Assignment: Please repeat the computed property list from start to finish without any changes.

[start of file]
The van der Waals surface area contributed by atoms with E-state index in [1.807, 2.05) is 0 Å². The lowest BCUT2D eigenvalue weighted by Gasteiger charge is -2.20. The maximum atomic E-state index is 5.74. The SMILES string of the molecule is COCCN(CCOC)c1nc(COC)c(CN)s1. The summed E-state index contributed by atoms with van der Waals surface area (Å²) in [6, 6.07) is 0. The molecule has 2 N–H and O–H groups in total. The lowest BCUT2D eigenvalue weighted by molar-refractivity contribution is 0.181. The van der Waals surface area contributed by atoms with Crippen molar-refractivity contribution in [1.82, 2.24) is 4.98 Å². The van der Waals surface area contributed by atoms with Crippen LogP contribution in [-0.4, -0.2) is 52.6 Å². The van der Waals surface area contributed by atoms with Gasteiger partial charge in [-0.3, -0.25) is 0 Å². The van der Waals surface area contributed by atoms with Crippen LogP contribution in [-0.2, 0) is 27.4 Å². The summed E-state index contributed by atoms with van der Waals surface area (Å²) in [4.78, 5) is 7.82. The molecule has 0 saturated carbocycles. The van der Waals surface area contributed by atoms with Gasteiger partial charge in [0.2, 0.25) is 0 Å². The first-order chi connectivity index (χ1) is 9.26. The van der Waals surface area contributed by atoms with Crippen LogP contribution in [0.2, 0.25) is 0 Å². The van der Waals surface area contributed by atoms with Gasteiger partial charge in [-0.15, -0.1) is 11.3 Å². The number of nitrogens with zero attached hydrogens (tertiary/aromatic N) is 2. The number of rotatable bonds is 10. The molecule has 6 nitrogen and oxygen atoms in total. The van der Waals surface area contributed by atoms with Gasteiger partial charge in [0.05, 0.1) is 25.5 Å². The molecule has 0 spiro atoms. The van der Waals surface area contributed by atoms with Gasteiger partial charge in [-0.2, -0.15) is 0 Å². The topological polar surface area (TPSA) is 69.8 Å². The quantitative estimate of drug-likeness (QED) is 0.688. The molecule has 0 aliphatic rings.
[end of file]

The van der Waals surface area contributed by atoms with E-state index in [1.807, 2.05) is 0 Å². The lowest BCUT2D eigenvalue weighted by Gasteiger charge is -2.20. The maximum atomic E-state index is 5.74. The SMILES string of the molecule is COCCN(CCOC)c1nc(COC)c(CN)s1. The summed E-state index contributed by atoms with van der Waals surface area (Å²) in [6, 6.07) is 0. The molecule has 2 N–H and O–H groups in total. The lowest BCUT2D eigenvalue weighted by molar-refractivity contribution is 0.181. The van der Waals surface area contributed by atoms with Crippen molar-refractivity contribution in [1.82, 2.24) is 4.98 Å². The van der Waals surface area contributed by atoms with Crippen LogP contribution in [-0.4, -0.2) is 52.6 Å². The van der Waals surface area contributed by atoms with Gasteiger partial charge in [-0.3, -0.25) is 0 Å². The van der Waals surface area contributed by atoms with Crippen LogP contribution in [-0.2, 0) is 27.4 Å². The summed E-state index contributed by atoms with van der Waals surface area (Å²) in [4.78, 5) is 7.82. The molecule has 0 saturated carbocycles. The van der Waals surface area contributed by atoms with Gasteiger partial charge in [0.2, 0.25) is 0 Å². The first-order chi connectivity index (χ1) is 9.26. The van der Waals surface area contributed by atoms with Crippen LogP contribution in [0.2, 0.25) is 0 Å². The van der Waals surface area contributed by atoms with Gasteiger partial charge in [-0.15, -0.1) is 11.3 Å². The number of nitrogens with zero attached hydrogens (tertiary/aromatic N) is 2. The number of rotatable bonds is 10. The molecule has 6 nitrogen and oxygen atoms in total. The van der Waals surface area contributed by atoms with Gasteiger partial charge in [0.05, 0.1) is 25.5 Å². The molecule has 0 spiro atoms. The van der Waals surface area contributed by atoms with Gasteiger partial charge in [-0.2, -0.15) is 0 Å². The topological polar surface area (TPSA) is 69.8 Å². The quantitative estimate of drug-likeness (QED) is 0.688. The molecule has 0 aliphatic rings.